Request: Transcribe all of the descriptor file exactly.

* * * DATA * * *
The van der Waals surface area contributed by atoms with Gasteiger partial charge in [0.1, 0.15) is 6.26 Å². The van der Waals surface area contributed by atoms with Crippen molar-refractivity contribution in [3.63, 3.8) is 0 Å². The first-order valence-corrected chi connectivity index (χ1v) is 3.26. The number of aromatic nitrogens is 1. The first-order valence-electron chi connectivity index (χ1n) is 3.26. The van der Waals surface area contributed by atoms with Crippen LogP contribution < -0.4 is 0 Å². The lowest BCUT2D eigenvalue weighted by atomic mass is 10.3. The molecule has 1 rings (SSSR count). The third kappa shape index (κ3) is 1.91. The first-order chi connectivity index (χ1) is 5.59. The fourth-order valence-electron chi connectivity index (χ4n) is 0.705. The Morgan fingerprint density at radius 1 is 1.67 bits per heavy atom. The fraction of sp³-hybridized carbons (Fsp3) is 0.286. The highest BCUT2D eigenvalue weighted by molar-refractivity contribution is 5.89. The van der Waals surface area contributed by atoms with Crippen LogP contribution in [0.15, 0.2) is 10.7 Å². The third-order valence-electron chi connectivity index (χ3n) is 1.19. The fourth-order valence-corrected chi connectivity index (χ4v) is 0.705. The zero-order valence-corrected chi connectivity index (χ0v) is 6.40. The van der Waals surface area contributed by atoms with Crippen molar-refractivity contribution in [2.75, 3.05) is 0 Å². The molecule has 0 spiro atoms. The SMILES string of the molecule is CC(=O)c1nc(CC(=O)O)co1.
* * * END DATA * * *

The van der Waals surface area contributed by atoms with Gasteiger partial charge in [0.1, 0.15) is 6.26 Å². The van der Waals surface area contributed by atoms with Crippen molar-refractivity contribution in [3.63, 3.8) is 0 Å². The first-order valence-corrected chi connectivity index (χ1v) is 3.26. The number of aromatic nitrogens is 1. The first-order valence-electron chi connectivity index (χ1n) is 3.26. The van der Waals surface area contributed by atoms with Crippen LogP contribution < -0.4 is 0 Å². The lowest BCUT2D eigenvalue weighted by atomic mass is 10.3. The molecule has 1 rings (SSSR count). The third kappa shape index (κ3) is 1.91. The first-order chi connectivity index (χ1) is 5.59. The fourth-order valence-electron chi connectivity index (χ4n) is 0.705. The Morgan fingerprint density at radius 1 is 1.67 bits per heavy atom. The fraction of sp³-hybridized carbons (Fsp3) is 0.286. The highest BCUT2D eigenvalue weighted by molar-refractivity contribution is 5.89. The van der Waals surface area contributed by atoms with Crippen LogP contribution in [0.15, 0.2) is 10.7 Å². The third-order valence-electron chi connectivity index (χ3n) is 1.19. The fourth-order valence-corrected chi connectivity index (χ4v) is 0.705. The zero-order valence-corrected chi connectivity index (χ0v) is 6.40. The van der Waals surface area contributed by atoms with Crippen molar-refractivity contribution in [2.75, 3.05) is 0 Å². The molecule has 0 spiro atoms. The SMILES string of the molecule is CC(=O)c1nc(CC(=O)O)co1.